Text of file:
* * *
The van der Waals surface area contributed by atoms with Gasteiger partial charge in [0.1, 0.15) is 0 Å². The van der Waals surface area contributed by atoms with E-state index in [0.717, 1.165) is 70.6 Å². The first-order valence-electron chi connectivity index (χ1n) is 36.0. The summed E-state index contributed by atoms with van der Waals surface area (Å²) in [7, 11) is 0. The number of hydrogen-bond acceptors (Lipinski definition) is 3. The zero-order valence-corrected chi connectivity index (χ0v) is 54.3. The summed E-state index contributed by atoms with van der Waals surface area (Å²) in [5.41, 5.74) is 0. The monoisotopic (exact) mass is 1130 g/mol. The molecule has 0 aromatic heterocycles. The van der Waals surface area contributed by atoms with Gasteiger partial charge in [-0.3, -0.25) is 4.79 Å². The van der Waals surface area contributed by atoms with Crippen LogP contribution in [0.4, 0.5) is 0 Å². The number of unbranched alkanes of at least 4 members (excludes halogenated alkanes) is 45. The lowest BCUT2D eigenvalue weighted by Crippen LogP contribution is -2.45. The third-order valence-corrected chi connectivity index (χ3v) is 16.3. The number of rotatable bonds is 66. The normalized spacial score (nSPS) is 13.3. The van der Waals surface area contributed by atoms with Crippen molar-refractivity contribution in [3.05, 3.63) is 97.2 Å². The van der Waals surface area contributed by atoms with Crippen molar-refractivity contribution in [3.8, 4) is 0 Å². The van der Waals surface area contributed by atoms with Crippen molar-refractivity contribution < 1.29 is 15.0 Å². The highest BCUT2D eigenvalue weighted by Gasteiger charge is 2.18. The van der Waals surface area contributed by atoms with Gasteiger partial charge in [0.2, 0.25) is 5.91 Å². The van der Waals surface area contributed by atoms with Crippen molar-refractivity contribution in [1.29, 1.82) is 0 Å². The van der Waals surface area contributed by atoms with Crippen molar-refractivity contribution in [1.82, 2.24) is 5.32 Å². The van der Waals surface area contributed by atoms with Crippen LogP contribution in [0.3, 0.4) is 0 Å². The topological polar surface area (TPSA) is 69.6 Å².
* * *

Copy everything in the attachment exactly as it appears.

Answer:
The van der Waals surface area contributed by atoms with Gasteiger partial charge in [0.1, 0.15) is 0 Å². The van der Waals surface area contributed by atoms with E-state index in [0.717, 1.165) is 70.6 Å². The first-order valence-electron chi connectivity index (χ1n) is 36.0. The summed E-state index contributed by atoms with van der Waals surface area (Å²) in [7, 11) is 0. The number of hydrogen-bond acceptors (Lipinski definition) is 3. The zero-order valence-corrected chi connectivity index (χ0v) is 54.3. The summed E-state index contributed by atoms with van der Waals surface area (Å²) in [5.41, 5.74) is 0. The monoisotopic (exact) mass is 1130 g/mol. The molecule has 0 aromatic heterocycles. The van der Waals surface area contributed by atoms with Gasteiger partial charge in [-0.3, -0.25) is 4.79 Å². The van der Waals surface area contributed by atoms with Crippen LogP contribution in [0.4, 0.5) is 0 Å². The number of unbranched alkanes of at least 4 members (excludes halogenated alkanes) is 45. The lowest BCUT2D eigenvalue weighted by Crippen LogP contribution is -2.45. The third-order valence-corrected chi connectivity index (χ3v) is 16.3. The number of rotatable bonds is 66. The normalized spacial score (nSPS) is 13.3. The van der Waals surface area contributed by atoms with Crippen molar-refractivity contribution in [3.05, 3.63) is 97.2 Å². The van der Waals surface area contributed by atoms with Crippen molar-refractivity contribution in [3.8, 4) is 0 Å². The van der Waals surface area contributed by atoms with Crippen molar-refractivity contribution < 1.29 is 15.0 Å². The highest BCUT2D eigenvalue weighted by Gasteiger charge is 2.18. The van der Waals surface area contributed by atoms with Gasteiger partial charge in [0.2, 0.25) is 5.91 Å². The van der Waals surface area contributed by atoms with Crippen molar-refractivity contribution in [1.29, 1.82) is 0 Å². The van der Waals surface area contributed by atoms with Crippen molar-refractivity contribution in [1.82, 2.24) is 5.32 Å². The van der Waals surface area contributed by atoms with Crippen LogP contribution in [0.3, 0.4) is 0 Å². The topological polar surface area (TPSA) is 69.6 Å².